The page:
Change How You Think About Child Stress Management

Adults often think that stress only exist in the Adult’s “Corporate World”.

Often, adults fail to understand that children need help in learning to cope with the stress they face in everyday life too such as dealing with their school work, relationship with friends and classmates, relationship with their parents and more.

Teaching and helping your child to deal with stress is important and below are some ways by Helene Goldnadel that we could look into :

(1) To decrease a child’s stress, adults need to be observant of the basic sign of stress found in their child. Some common symtoms that parents could take note of includes: bedwetting, complaints of a pounding heart, stomachache, gradual decline or poor performance in school, demand for constant perfection, downgrading of self-esteem, extreme worry, irritability, lying, nightmares, overeating, poor sleep or eating habits, teeth grinding, difficulty getting along with friends and withdrawal from social activities.

Ask your child what is wrong, and then confront the problem head on. Sometimes the smallest things can cause added stress and it will affect their grades. Find the source of stress, such as the presence of a bully or a child that is calling them names, or perhaps they just don’t like to walk to school by themselves – find the situation that is causing your child to lose sleep or have a bad day and help them solve that problem.

(2) Parenting is difficult as you are going to be put to the test with every child, with many situations in life. Keeping your patience and to tackle problems with a calm mind is all a part of being a good parent. To keep your calm and to build your patience, you can count to ten, before screaming, you could drink a glass of water, before finishing the argument or you could send the child to their room while you gather your composure and your thoughts before getting out of control. Remaining in control will prevent you from saying things you don’t mean, and from doing things that you don’t really want to happen. Remember : Be reasonable to your children no matter what wrong they have done and be fair if you think that punishment is inevitable.

(3) Anger can be a problem for a child of any age. Anger is expressed in many ways. If you find your child is punching things, or is throwing many objects when he or she is angry, teach the child other ways of expressing their anger. Teach the child to use the punching bag, to run on the treadmill, to talk to you about what is wrong, or to face their problems head on. Allowing a child to feel anger, and to keep pent up anger inside of their mind is only going to make the feelings of anger grow. Always try to seek and provide methods of expressing and venting the child’s anger for good growth.

(4) A child’s room is their own little castle. Respect the privacy of your child by allowing them to decorate and use their space, as their creative mind would like. Although you may not like the color of the paint, or you may not like the best up against the wall, the child has a creative imagination, and exploring it is not going to actually ‘hurt’ anything. The colors of paint can be painted over, and the furniture can be moved again later, but by allowing a child to decorate their own room, you are also giving them a little more freedom and respect in their own life they will remember for a lifetime.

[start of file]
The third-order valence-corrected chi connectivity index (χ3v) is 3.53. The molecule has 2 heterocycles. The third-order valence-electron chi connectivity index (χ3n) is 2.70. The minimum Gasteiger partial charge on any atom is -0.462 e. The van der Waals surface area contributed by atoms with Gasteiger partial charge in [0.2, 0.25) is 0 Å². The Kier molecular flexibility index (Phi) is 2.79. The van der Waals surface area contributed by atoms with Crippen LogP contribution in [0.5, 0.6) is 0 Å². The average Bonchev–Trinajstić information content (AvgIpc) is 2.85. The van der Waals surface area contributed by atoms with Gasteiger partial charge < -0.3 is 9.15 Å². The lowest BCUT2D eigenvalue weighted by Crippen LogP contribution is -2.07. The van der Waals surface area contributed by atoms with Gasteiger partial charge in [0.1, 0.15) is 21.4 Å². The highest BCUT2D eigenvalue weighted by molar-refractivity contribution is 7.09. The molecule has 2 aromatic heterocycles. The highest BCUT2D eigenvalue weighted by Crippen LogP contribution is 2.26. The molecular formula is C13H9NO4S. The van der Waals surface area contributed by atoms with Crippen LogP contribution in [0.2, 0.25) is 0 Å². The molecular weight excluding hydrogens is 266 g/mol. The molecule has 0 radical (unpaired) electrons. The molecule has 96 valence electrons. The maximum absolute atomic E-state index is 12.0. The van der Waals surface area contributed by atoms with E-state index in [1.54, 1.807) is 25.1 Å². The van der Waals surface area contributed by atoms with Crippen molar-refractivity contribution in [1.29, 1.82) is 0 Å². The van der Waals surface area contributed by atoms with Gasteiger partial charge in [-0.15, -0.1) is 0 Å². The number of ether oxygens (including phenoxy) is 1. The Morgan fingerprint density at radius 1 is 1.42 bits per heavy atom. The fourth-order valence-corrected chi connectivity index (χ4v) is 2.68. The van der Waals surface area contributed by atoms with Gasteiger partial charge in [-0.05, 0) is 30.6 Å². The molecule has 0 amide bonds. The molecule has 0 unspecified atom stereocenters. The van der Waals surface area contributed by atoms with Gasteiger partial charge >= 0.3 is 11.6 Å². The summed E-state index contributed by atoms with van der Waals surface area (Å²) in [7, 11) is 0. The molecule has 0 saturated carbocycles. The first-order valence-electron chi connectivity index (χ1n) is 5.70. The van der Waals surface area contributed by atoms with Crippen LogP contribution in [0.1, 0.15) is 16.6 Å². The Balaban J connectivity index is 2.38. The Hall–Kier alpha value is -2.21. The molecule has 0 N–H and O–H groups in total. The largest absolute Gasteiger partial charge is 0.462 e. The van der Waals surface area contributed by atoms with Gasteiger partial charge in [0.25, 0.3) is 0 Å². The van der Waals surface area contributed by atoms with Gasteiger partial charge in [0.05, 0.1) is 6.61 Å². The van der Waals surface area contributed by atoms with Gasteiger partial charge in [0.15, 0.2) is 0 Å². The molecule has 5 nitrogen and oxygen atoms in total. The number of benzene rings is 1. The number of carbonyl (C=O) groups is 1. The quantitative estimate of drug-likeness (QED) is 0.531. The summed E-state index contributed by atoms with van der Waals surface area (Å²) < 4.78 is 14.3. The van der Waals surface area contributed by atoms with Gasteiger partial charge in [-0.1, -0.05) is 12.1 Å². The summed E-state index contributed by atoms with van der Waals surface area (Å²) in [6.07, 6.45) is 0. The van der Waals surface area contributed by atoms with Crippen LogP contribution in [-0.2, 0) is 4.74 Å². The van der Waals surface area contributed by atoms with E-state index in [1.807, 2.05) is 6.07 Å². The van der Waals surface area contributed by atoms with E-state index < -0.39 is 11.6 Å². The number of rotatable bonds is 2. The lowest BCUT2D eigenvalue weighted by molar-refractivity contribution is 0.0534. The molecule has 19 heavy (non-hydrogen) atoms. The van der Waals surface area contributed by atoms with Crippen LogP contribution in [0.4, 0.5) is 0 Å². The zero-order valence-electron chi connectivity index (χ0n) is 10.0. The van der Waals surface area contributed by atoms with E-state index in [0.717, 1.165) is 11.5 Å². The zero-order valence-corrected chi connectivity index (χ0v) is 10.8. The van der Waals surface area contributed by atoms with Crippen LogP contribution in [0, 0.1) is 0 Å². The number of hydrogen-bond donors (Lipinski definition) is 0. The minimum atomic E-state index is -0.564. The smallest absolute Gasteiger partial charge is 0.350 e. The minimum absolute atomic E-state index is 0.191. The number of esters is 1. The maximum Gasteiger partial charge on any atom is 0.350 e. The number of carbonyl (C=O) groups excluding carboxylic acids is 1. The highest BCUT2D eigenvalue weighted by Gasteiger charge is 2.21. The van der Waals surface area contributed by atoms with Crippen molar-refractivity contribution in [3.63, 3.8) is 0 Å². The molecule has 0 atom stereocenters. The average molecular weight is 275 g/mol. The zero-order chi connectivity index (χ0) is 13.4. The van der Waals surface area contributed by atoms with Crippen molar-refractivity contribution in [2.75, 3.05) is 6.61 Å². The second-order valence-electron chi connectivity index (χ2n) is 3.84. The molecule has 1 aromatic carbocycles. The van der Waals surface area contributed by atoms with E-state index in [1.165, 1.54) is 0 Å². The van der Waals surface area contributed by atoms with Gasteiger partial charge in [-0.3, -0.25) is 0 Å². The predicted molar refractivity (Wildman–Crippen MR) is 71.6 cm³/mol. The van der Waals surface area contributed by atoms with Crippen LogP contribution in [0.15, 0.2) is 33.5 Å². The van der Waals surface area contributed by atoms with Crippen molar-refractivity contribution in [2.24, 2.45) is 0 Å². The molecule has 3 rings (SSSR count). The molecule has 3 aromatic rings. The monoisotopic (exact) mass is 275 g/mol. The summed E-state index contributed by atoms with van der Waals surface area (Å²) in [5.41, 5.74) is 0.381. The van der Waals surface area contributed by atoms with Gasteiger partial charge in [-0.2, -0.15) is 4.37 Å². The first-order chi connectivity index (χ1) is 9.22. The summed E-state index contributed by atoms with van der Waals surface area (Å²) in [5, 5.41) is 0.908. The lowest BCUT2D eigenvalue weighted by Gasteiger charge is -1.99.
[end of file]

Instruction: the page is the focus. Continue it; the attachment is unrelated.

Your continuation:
(5) Listen to the teacher who is involved in your child’s life. As a young child, the growth and development of a child is watched by your child’s teacher. A child will be spending a large portion of their time in school and a teacher is going to be able to watch and report to you how your child interacts with others in class and at play. A teacher will relay information to you if he/she feels your child requires extra help or may be heading down a path you would not desire involving behavior or stressful situations.

(6) Always put schoolwork before playtime. The best time for homework is in the time-frame of when the child comes home from school, and before they head out with their friends to the playground. This is a great boosting factor to get the homework done and completed, so they can get outside and play. After a child comes back from being out with their friends or out playing on the playground all evening, they are more likely to be too tired to do their homework without a fight.

All these will directly or indirectly helps you and your child cultivate the lifestyle to manage stress they experience in ways that they can feel more confidence in themselves and have a better relationship with you.

Last but not least as Helene Goldnadel says, be generous with hugs and kisses or and signs of affection. Your child needs love and understanding more than ever during times of stress.


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